We've had to call 311 to get the graffiti removal team to our neighborhood quite a bit lately. The punks are really going to town on the walls around here. I'm not sure what's going on, but it's starting to really get on my nerves. It reminded me of this piece I wrote a few years back on the subject. (This was actually an excerpt from a novel I've been working on that was a sort of spoof on New Mexico detective novels. In the original story, a giant animate tumbleweed -- a Weedwalker -- is terrorizing the citizenry. The sound it makes is Skish-Skish!, hence it's appearance here.)) It's not really complete, but the fantasy part is in place, and it gives me a sense of satisfaction to read it.....
A deadly still evening in Albuquerque. Which meant nothing really. ‘Still’ was relative, even the deadly variety. There was always some noise. If it got too quiet, someone could be counted on to shoot someone else, or start a fire, or crash a car – anything to get the sirens going. Not that it took anything more serious than a stubbed toe to land the EMTs, a ladder truck, a pumper, the Haz-Mat team, the Bomb Squad, a half-dozen APD squad cars, and the Fire Chief on your doorstep, but most Albuquerqueños didn’t like to take chances. “If it’s not worth doing right, do it wrong” was their motto.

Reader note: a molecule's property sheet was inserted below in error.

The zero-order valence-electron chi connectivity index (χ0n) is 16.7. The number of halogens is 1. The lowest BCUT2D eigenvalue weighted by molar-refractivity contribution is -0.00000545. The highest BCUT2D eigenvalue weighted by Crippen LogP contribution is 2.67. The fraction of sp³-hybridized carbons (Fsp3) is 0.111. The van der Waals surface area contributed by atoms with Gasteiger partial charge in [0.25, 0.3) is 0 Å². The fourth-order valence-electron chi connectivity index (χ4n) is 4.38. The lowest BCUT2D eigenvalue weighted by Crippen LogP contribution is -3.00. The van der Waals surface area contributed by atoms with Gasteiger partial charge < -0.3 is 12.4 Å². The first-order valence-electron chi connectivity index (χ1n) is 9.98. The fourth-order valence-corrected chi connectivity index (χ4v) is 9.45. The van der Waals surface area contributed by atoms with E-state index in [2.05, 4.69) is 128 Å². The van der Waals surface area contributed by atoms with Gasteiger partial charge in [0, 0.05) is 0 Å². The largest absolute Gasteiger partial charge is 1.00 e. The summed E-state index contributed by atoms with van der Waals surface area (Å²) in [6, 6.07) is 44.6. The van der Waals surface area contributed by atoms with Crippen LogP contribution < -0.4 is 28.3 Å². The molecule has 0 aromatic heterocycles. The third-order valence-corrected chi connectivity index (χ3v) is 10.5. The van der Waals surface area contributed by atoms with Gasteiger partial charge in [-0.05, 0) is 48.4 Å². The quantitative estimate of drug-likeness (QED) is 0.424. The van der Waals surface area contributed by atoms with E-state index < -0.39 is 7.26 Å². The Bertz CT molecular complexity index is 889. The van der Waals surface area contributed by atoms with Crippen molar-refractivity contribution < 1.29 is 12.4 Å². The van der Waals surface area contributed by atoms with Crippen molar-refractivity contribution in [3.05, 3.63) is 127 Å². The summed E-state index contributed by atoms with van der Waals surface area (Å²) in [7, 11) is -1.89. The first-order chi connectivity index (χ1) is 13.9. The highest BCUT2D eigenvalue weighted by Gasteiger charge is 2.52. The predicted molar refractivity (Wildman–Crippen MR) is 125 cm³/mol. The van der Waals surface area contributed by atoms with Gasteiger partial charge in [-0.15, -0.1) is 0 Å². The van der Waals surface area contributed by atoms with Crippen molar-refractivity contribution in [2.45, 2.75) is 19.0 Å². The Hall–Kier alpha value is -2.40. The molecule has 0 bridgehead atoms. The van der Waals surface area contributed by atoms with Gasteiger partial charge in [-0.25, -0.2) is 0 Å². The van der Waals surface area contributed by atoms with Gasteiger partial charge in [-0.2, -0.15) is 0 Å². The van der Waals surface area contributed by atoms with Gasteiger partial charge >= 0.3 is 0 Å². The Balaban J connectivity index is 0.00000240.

On this particular still night, 34 year-old Edwin Lujan was walking his wife’s AD/HD-afflicted Jack Russell Terrier, Cutie Pie. It was 9:52 pm. Edwin Lujan knew this because he kept checking his watch. He wanted to get home in time to watch The Simpsons reruns and the dog was not taking this walking endeavor seriously.
“Dammit, Cutie Pie!” he hissed. “Hurry up and poop!” He felt acutely embarrassed over calling the dog by its name and using the word ‘poop’ in public. He was mortified that one of the neighbors might have heard him. This was a transitional neighborhood in Albuquerque’s heights, primarily auto mechanics and construction foremen who were doing as well as most mid to upper-level management at other firms. Edwin, the manager of a temp-services office, was the only male on his street that did not work in the trades, and therefore felt inadequate. He stopped, listening quietly to hear if any of the neighbors were out, working on cars or just slurping beers in their yards.